Reed said San Jose's "green vision" aims to show the world how energy efficiency and the new clean technologies can stimulate the economy and bring financial returns.
Within 15 years, San Jose plans to create 25,000 clean-tech jobs and reduce per capita energy use by 50 percent. The city wants to build or retrofit 50 million square feet of green buildings and ensure that 100 percent of public fleet vehicles will run on alternative fuels. All of the city's electrical power is expected to come from clean renewable resources, he said.
Keynote speaker Fareed Zakaria, international editor at Newsweek, said Silicon Valley must bolster its social and support network if it hopes to remain a global player. The seeds of how the country and the valley are now faring were sown three decades ago, when the Soviet Union collapsed and American capitalism became the only viable economic model for other nations, he said.
But "powerful and phony growth bubbles" fueled the economy and were not backed by real productivity, leading to the current economic meltdown, he said. Unless a new and aggressive model is developed, Silicon Valley could see other emerging nations usurp its global position.
Zakaria said everywhere he has gone in the world -- in China, Korea and Singapore -- he saw America slipping from having the biggest or best, from Ferris wheels and shopping malls to gambling centers. The world's most lucrative gambling center is now in China, not Las Vegas, he said.
"To stay ahead on the new global racetrack, Silicon Valley will have to get away from the prevailing belief that has swayed the country since 1979: that America has a unique place in the global economy, he said.
While funding from the federal stimulus package and other energy policies by the new administration is expected to help kick-start the new industry, Silicon Valley must be prepared to take advantage of the opportunity by improving a flagging social network, Hancock said.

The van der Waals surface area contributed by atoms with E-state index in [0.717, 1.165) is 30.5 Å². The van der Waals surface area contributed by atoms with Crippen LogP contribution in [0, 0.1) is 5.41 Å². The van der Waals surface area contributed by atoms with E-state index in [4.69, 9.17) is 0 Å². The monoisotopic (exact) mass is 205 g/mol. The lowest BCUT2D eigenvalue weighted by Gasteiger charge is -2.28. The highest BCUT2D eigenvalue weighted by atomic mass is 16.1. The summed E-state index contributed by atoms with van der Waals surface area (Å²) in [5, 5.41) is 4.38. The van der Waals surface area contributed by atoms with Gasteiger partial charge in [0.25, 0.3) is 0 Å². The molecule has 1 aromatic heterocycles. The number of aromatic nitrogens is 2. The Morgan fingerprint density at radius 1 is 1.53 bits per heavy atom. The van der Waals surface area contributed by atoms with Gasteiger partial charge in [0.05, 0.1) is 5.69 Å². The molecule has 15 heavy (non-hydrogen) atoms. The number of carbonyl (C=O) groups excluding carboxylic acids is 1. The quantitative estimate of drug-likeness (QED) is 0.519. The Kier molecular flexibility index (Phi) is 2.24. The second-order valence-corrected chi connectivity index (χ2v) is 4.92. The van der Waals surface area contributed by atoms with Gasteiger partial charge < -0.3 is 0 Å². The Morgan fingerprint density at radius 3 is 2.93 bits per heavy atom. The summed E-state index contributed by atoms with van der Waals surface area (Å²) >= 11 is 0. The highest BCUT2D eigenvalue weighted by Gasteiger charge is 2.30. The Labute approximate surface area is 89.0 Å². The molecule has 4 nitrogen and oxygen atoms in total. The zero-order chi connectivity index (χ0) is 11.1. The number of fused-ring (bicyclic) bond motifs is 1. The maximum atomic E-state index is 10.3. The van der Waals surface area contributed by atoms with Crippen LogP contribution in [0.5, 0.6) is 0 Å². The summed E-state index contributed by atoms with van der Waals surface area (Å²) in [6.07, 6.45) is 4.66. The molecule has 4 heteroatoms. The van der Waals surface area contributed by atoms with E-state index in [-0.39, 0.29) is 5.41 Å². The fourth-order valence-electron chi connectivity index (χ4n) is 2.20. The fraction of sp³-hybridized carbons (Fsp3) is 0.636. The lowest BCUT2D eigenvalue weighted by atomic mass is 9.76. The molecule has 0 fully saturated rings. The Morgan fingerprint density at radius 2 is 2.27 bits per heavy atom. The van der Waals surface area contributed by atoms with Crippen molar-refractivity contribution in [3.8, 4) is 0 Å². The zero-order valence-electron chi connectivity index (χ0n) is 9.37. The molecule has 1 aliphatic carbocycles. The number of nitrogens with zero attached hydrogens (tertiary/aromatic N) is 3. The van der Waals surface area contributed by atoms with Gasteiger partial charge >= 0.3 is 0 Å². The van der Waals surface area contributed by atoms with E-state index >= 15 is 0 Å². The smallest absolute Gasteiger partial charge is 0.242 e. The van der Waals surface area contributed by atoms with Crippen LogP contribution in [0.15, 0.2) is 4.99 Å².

Home ownership is elusive for many and has squeezed the middle class into an "hour-glass" demographic of the rich and the poor, with only a small percentage in the middle. Only 29 percent of residents can afford a median-priced home in Silicon Valley, compared with 45 percent statewide, Hancock said.
Silicon Valley will have to offer services and community infrastructure that will continue to attract workers to the area -- affordable housing, good education, adult-worker retraining and affordable health care. Otherwise, the best and brightest will flock to other countries that offer a better way of life, Zakaria said.
To be successful, Silicon Valley can't invent the infrastructure in a vacuum -- it will take large infusions of cash and policy support from a well-managed government to achieve dominance in the new world order, he warned.
Otherwise, "we won't have another boom," he said.
And that would be ironic, he added.
"Imagine 100 years from now. Imagine the irony that would strike (analysts). We've gone around telling people to 'open yourselves up ... to the American way of life.' America has managed to fulfill its great historical mission. It globalized the world; it just forgot to globalize itself," he said.